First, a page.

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The Emerging Market Heat Map Is Flashing Red; Here's Who's In Trouble

On Friday, we visually documented the carnage that’s played out in EM currencies since August 11 when China moved to devalue the yuan. Here, in brief, is the backstory: 

Things were already bad enough for emerging markets going into August. Persistently low commodity prices, slumping demand from China, depressed global trade, and a “diminutive” septuagenarian waving around a loaded rate hike pistol in the Eccles Building had served to put an enormous amount of pressure on the world’s emerging economies. And then, the unthinkable happened. No longer able to watch from the sidelines as the export-driven economy continued to buckle from the pain of the dollar peg, China devalued the yuan. What happened next was nothing short of a bloodbath. In short, the devaluation drove a stake through the heart of the EM world by simultaneously i) validating concerns about weak Chinese growth, thus guaranteeing further pressure on commodities, ii) delivering a staggering blow to the export competitiveness of multiple emerging economies, iii) depressing demand from the mainland by making imports more expensive.

While virtually no emerging economy has escaped the pain, some countries have suffered more than others due to their particular sensitivity to trade with China and idiosyncratic political circumstances. One of the hardest hit EMs has been Brazil, and to be sure, we haven’t been shy when it comes to documenting the country’s troubles, which can be summarized as follows: 1) twin deficits on the current and fiscal accounts, 2) political deadlock which makes closing the budget gap with austerity next to impossible, 3) a plunging currency, 4) the worst stagflation in over a decade, 5) a recession that’s projected to last for many quarters to come, 6) street protests, 7) a President with an 8% approval rating, 8) an embattled finance minister, 9) allegations of government corruption. And we could go on.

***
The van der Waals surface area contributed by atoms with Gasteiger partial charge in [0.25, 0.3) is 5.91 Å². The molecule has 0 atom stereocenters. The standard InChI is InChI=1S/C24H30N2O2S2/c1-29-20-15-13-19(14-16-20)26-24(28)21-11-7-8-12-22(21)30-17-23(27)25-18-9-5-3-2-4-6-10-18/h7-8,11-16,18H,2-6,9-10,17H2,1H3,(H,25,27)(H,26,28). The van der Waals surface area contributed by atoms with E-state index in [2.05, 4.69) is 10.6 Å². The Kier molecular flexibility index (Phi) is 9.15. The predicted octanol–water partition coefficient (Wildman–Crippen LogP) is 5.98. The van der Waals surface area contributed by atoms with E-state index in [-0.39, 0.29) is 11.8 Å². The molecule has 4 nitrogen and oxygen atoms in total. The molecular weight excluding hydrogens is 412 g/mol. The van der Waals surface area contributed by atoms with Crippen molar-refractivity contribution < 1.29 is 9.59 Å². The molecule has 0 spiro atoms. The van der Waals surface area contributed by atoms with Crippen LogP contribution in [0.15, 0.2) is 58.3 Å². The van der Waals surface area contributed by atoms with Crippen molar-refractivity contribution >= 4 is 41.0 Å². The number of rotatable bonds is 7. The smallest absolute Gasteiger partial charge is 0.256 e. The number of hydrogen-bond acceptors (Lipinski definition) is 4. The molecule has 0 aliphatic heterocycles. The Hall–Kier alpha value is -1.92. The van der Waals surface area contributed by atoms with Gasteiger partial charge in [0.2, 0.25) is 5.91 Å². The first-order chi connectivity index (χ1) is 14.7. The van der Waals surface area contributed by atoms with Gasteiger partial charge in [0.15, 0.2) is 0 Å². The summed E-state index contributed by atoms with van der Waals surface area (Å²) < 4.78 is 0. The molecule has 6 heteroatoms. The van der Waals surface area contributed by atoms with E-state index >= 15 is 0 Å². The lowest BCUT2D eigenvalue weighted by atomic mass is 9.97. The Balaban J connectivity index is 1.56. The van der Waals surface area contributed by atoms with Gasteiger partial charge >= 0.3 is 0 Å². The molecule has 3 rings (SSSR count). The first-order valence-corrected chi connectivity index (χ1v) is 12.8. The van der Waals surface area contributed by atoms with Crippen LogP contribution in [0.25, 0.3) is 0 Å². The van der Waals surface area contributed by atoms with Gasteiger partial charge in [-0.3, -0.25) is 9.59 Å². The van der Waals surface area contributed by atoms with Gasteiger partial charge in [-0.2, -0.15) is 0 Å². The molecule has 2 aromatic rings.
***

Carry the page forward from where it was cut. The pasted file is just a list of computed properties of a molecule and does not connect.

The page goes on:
Given the above, we weren’t surprised to see Brazil at the top of RBS’ EM heat map which is presented below and should serve as a helpful guide to who’s hurting the most in the wake of China’s “surprise” entry into the global currency wars.